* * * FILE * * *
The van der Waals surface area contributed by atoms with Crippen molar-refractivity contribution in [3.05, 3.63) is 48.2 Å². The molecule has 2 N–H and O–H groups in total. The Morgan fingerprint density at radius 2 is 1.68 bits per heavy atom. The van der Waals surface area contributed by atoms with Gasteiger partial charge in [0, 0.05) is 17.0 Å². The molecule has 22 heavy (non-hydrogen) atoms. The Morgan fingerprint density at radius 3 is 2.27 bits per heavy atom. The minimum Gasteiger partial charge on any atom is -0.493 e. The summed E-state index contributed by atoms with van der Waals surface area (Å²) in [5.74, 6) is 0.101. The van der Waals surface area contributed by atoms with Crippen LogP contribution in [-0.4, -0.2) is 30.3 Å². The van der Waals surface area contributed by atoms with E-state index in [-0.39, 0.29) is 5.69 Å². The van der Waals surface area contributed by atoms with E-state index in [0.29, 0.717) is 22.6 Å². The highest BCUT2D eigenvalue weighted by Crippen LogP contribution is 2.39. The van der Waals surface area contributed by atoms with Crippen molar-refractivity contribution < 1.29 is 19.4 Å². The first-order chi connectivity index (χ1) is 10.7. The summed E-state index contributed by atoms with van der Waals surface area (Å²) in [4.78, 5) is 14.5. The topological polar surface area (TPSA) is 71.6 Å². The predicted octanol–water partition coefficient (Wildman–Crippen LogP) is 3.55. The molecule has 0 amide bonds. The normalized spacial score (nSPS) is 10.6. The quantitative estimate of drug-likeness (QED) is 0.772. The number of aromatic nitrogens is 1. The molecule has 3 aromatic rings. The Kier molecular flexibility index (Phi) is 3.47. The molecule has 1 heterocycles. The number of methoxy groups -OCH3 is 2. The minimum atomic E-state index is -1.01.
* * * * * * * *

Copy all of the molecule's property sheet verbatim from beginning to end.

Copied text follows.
The van der Waals surface area contributed by atoms with Crippen molar-refractivity contribution in [3.05, 3.63) is 48.2 Å². The molecule has 2 N–H and O–H groups in total. The Morgan fingerprint density at radius 2 is 1.68 bits per heavy atom. The van der Waals surface area contributed by atoms with Gasteiger partial charge in [0, 0.05) is 17.0 Å². The molecule has 22 heavy (non-hydrogen) atoms. The Morgan fingerprint density at radius 3 is 2.27 bits per heavy atom. The minimum Gasteiger partial charge on any atom is -0.493 e. The summed E-state index contributed by atoms with van der Waals surface area (Å²) in [5.74, 6) is 0.101. The van der Waals surface area contributed by atoms with Crippen LogP contribution in [-0.4, -0.2) is 30.3 Å². The van der Waals surface area contributed by atoms with E-state index in [-0.39, 0.29) is 5.69 Å². The van der Waals surface area contributed by atoms with E-state index in [0.29, 0.717) is 22.6 Å². The highest BCUT2D eigenvalue weighted by Crippen LogP contribution is 2.39. The van der Waals surface area contributed by atoms with Crippen molar-refractivity contribution < 1.29 is 19.4 Å². The first-order chi connectivity index (χ1) is 10.7. The summed E-state index contributed by atoms with van der Waals surface area (Å²) in [4.78, 5) is 14.5. The topological polar surface area (TPSA) is 71.6 Å². The predicted octanol–water partition coefficient (Wildman–Crippen LogP) is 3.55. The molecule has 0 amide bonds. The normalized spacial score (nSPS) is 10.6. The quantitative estimate of drug-likeness (QED) is 0.772. The number of aromatic nitrogens is 1. The molecule has 3 aromatic rings. The Kier molecular flexibility index (Phi) is 3.47. The molecule has 1 heterocycles. The number of methoxy groups -OCH3 is 2. The minimum atomic E-state index is -1.01.